Looking south down Mission Street one can imagine the journeys we travel back and forth from our homes in the south to our new homes in El Norte. And while Mission Street plays into the colonial legacy of the “Camino Real,” trade routes connecting native peoples from the southwest to Oregon existed long before the Spanish/Missionary conquest. Today the street is a site of low-rider cruises, rallies and protests, and continuing fights over gentrification, of trying to remake the street as a high-end luxury condo district. But in this imaginary, the ancient city of Teotihuacan traces its long lineage through to these streets created by colonialism and imperialism, reminding us that the future is not yet solidified, that our young people can still shape it. In the face of uncertain futures, it’s been inspiring to see how youth find their voice and their power through organizations like PODER. The streets are theirs. And it is vital that we see that ancestral spirit flowing through them. We are lucky to share both in their strength and optimism, and in the legacy of the knowledge we carry from ancient times. Jacqueline Gutierrez, who supports youth organizing at PODER, spoke of how she has always had strong and powerful young womxn coming from the community to guide how her classes run, watching them all step into their own power. I tried to convey that sense in the young womxn owning Mission Street. The sky is adapted from Rene Millon’s map of Teotihuacan’s Avenue of the Dead, with the Temple of the Moon at the top.
Futuros Fugaces was a way to explore themes and relationships that have concerned me for a long time: what it means to reclaim ancestral knowledge, how we re-imagine the future, and what this looks like in the particular of the Mission/Excelsior Latinx community I’ve worked with for the last 30 years. Thanks to the SF Arts Commission for funding my first Individual Artist Grant.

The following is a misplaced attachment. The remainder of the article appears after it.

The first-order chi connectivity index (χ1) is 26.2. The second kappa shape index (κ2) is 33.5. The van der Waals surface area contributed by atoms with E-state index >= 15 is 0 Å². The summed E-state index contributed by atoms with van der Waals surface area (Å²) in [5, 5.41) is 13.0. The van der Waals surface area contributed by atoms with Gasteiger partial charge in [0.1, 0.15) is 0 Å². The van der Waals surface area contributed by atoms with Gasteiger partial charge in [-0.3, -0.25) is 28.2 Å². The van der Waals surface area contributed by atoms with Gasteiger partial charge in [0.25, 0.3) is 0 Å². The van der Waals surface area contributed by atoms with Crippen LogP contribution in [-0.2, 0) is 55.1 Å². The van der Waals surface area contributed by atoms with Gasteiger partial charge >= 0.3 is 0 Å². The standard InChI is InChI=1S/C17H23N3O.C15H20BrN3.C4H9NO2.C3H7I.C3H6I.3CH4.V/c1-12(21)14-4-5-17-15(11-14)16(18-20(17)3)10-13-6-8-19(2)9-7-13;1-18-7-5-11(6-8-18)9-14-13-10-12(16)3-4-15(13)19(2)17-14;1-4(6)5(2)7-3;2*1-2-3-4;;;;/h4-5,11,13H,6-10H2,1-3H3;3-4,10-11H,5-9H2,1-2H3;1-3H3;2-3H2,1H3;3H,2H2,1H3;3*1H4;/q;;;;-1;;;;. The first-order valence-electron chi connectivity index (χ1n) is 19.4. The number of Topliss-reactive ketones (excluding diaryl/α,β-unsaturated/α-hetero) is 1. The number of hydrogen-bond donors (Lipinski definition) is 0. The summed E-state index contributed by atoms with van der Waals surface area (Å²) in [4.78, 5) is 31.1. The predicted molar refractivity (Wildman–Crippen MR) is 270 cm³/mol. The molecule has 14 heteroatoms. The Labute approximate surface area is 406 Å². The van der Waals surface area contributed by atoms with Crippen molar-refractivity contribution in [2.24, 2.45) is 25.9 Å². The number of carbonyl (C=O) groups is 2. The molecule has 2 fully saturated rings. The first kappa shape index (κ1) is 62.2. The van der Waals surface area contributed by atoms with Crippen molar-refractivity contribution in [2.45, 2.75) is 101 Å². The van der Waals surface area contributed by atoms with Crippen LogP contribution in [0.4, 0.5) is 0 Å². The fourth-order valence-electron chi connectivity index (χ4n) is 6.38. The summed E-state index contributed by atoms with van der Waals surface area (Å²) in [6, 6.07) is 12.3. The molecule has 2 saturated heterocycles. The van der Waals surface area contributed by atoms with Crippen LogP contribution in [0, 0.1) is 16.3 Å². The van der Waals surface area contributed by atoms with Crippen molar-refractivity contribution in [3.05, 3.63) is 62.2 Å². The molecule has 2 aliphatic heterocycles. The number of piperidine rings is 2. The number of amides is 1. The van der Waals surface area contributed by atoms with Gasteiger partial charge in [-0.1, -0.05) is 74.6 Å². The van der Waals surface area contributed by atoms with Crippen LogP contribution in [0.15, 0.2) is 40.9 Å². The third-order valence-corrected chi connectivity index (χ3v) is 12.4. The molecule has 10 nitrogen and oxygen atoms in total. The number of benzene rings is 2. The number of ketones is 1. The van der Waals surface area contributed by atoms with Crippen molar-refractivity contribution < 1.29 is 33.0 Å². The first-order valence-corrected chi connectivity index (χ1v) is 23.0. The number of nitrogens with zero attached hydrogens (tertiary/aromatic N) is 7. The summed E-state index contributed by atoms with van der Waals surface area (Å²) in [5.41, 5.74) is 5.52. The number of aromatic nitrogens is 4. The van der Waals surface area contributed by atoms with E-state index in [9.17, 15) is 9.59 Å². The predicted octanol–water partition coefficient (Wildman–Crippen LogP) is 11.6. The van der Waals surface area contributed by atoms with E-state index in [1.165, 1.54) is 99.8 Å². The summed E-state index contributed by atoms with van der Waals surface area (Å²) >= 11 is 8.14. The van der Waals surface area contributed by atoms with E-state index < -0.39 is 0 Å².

In imagining a Latinx futurism, the project took me in unexpected directions, beyond a more literal extrapolation of futurism, to a more mythical layering of Mesoamerican imagery as a way to connect past and future cosmic time. The emergent utopias of our communities of color will not be sterile or sanitized; they will contain hints of the dystopias we’re already living through, and they will contain the messiness and contradictions of our cultures, a collage of rasquachismo, rooted in a reclamation of ancestral traditions and collective memory to urban land struggles and queer ecologies. As I thought of a Latinx futurism, the cyclical nature of Mesoamerican time, cyclical, perhaps helical, expanding outward but always returning. Or perhaps it is a simultaneity of times, layered in parallel existences informing the present, accessible through ritual and ceremony. Mesoamerican time gave me a layering of myth and history and contemporary cultures and utopian visions. Utopia has to coexist with the present, accessible through our cultural practices and our arts, to inform our actions. Glimpses or shadows of that utopia found their way into these images.
The images were created in pencil, scanned to create the line drawing, then watercolored and scanned again, and additional colors and backgrounds applied digitally in Photoshop. They were printed as giclée digital fine art reproductions at East Bay Giclée in North Oakland.